Old folk at lunch

Friday, October 28, 2016

Viktoria und ihr Husar




Viktoria with her husband -- in his dreadful shiny blue jacket
A close-up of the hair

I have just finished watching my DVD of  "Viktoria und ihr Husar" for the second time.  It was written well outside the Golden Era of Operetta so I did not expect it to be of the same standard, and it was not.  Both the libretto and the music disappointed to some extent.  The composer, Paul Abraham, did apparently get some acclaim in his day but seems to be forgotten now, for good reason, I think. I had certainly never heard from him. To me, none of the songs were memorable.

So why did Dagmar Schellenberger decide to put it on at Moerbisch?  I would say that she put it on just as a piece of  light entertainment.  The plot was so corny that it could not have been much else.  So the show was, at a rough estimate 90%singing and dancing and capering around, all done very colorfully.  So I imagine that the audience would have appreciated the ever-changing colorful scenes that flitted before them.

Some writers have described the show as a "Revue operetta",  meaning that the story was just a small framework around a whole series of light sketches.  It is that. So if that is what the audiences expected, they got it.

I wonder a little what the costume dept. was up to.  The "American" was presented in some weird get-ups.  The shiny blue jacket he wore in the early part of the show was was quite revolting and I have never seen anything like some of his later ensembles on any live American.  Possibly they have absorbed the British stereotype of Americans, that they dress in a tastelessly flashy way.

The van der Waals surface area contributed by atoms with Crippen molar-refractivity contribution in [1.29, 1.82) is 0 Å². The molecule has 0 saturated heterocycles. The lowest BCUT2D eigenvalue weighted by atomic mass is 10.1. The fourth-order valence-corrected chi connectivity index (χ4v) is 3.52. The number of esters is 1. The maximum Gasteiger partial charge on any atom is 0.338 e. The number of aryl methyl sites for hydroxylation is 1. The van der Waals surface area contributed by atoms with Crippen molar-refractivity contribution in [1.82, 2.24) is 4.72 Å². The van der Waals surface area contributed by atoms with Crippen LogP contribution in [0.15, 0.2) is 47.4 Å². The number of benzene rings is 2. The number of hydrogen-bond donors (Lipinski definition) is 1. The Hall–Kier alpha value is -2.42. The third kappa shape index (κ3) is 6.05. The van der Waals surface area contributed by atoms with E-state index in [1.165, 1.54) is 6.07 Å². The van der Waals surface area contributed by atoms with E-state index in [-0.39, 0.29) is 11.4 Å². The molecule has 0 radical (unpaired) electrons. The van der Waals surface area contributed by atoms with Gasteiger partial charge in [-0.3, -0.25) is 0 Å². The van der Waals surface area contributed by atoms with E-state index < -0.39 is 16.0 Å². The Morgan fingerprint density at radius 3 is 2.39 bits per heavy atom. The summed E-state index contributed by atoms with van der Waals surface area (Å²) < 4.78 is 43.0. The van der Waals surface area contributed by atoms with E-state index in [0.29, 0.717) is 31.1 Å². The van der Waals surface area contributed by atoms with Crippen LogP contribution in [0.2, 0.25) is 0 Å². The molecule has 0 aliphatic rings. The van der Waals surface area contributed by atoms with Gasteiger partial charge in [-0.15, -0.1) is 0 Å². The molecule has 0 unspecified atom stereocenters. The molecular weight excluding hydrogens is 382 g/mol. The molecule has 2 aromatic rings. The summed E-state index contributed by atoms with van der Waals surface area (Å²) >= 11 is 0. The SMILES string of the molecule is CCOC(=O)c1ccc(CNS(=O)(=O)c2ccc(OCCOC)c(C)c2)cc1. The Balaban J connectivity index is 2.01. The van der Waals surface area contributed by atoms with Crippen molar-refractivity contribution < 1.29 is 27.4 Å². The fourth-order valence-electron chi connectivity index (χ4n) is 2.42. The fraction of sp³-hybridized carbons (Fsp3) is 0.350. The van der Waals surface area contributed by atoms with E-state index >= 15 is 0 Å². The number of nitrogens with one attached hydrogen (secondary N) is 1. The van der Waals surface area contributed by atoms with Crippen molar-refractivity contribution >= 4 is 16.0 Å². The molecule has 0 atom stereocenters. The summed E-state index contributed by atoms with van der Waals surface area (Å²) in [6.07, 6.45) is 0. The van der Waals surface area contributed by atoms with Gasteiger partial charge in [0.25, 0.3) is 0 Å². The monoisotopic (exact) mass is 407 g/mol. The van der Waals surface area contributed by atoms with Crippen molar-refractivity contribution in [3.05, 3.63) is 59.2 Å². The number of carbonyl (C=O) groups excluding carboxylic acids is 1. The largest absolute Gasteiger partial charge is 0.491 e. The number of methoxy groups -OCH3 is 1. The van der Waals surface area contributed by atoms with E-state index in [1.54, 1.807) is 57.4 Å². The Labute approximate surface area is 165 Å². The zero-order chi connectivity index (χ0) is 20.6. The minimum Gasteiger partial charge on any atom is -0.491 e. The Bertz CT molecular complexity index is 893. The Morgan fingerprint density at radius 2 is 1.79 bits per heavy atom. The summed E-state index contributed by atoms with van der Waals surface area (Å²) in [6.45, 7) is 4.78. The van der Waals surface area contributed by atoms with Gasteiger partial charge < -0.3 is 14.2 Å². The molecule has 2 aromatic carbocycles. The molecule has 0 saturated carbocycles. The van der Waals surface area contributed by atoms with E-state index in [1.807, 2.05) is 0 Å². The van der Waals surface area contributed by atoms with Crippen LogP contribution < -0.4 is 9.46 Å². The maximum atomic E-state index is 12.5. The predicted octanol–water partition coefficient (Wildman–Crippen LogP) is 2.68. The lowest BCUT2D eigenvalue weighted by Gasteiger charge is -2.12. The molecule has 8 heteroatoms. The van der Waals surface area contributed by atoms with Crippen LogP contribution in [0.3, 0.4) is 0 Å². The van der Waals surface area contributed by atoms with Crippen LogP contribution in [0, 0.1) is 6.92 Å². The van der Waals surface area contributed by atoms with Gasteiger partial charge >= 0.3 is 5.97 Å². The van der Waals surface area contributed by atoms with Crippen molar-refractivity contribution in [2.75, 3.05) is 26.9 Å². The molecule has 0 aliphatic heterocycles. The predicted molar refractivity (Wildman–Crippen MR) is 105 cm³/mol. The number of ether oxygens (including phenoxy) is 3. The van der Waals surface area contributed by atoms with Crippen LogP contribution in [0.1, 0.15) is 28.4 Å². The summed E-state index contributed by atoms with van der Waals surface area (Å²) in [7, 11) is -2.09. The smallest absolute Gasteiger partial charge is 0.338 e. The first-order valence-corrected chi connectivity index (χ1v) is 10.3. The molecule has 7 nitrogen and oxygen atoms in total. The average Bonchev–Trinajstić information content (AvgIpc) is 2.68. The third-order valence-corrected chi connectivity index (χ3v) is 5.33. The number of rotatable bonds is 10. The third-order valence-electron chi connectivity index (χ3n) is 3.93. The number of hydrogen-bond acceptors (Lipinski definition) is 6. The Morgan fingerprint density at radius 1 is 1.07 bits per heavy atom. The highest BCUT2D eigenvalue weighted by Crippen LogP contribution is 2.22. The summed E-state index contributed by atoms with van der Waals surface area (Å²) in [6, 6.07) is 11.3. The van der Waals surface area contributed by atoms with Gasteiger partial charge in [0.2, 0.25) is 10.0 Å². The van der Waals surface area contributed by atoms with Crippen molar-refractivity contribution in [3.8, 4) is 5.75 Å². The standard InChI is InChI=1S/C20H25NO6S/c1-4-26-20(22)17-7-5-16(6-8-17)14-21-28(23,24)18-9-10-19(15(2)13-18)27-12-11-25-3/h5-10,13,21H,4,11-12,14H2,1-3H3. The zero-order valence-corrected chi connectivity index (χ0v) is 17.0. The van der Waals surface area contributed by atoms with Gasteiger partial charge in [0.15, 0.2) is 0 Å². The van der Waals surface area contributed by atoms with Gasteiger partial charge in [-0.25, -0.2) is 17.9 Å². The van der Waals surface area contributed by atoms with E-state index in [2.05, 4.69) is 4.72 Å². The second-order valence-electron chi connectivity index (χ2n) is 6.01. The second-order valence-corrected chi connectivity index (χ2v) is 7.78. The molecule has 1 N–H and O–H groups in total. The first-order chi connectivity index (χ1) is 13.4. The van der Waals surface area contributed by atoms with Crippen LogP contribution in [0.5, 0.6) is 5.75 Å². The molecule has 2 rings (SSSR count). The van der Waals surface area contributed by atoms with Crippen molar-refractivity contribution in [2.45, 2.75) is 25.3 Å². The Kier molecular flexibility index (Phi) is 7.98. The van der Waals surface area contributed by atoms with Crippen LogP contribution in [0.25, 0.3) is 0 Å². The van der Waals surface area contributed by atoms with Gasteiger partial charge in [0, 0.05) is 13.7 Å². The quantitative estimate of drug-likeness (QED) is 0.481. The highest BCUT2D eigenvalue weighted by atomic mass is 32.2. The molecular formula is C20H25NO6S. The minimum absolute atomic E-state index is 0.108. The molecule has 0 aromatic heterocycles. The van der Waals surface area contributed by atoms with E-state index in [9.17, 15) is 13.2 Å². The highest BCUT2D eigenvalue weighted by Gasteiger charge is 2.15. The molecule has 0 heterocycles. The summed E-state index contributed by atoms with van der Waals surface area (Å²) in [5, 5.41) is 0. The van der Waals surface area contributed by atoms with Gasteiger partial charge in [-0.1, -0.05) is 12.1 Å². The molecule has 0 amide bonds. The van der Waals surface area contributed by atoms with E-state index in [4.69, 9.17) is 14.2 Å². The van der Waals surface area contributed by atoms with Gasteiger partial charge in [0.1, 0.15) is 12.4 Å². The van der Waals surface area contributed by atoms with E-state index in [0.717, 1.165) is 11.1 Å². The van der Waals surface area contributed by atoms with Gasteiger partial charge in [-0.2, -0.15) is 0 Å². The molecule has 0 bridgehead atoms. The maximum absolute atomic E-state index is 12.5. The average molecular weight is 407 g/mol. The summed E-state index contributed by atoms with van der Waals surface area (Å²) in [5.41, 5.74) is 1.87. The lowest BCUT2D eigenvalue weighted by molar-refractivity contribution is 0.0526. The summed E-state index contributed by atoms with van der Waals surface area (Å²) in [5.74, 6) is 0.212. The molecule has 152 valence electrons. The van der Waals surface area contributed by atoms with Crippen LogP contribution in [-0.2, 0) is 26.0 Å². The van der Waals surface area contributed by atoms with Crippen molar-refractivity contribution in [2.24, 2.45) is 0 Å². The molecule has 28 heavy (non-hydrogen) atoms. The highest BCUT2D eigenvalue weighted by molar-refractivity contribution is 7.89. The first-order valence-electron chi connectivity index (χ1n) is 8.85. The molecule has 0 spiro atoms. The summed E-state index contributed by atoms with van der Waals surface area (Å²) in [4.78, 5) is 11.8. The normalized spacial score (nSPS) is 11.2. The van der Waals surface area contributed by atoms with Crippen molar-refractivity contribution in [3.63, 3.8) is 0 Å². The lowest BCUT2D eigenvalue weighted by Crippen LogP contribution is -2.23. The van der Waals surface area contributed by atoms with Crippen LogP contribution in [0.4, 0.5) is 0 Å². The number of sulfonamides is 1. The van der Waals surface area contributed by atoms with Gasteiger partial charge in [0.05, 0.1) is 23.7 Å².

Americans do tend to dress more colorfully than the English but the costume dept. seems to have let their imaginations rule the day here.  Mind you, when a deplored minority of the English get into their shell-suits, anything goes -- so the Moerbisch designers may have been aware of that.


A shell suit

Before I started watching the show, I did not look to see who was in the cast.  So I was vaguely curious to see who the young woman was who had the leading role.  She looked in her 20s so I just assumed that she was some new singer.  So when I looked up the cast I was amazed to see that the leading lady was none other than KS Dagmar Schellenberger herself.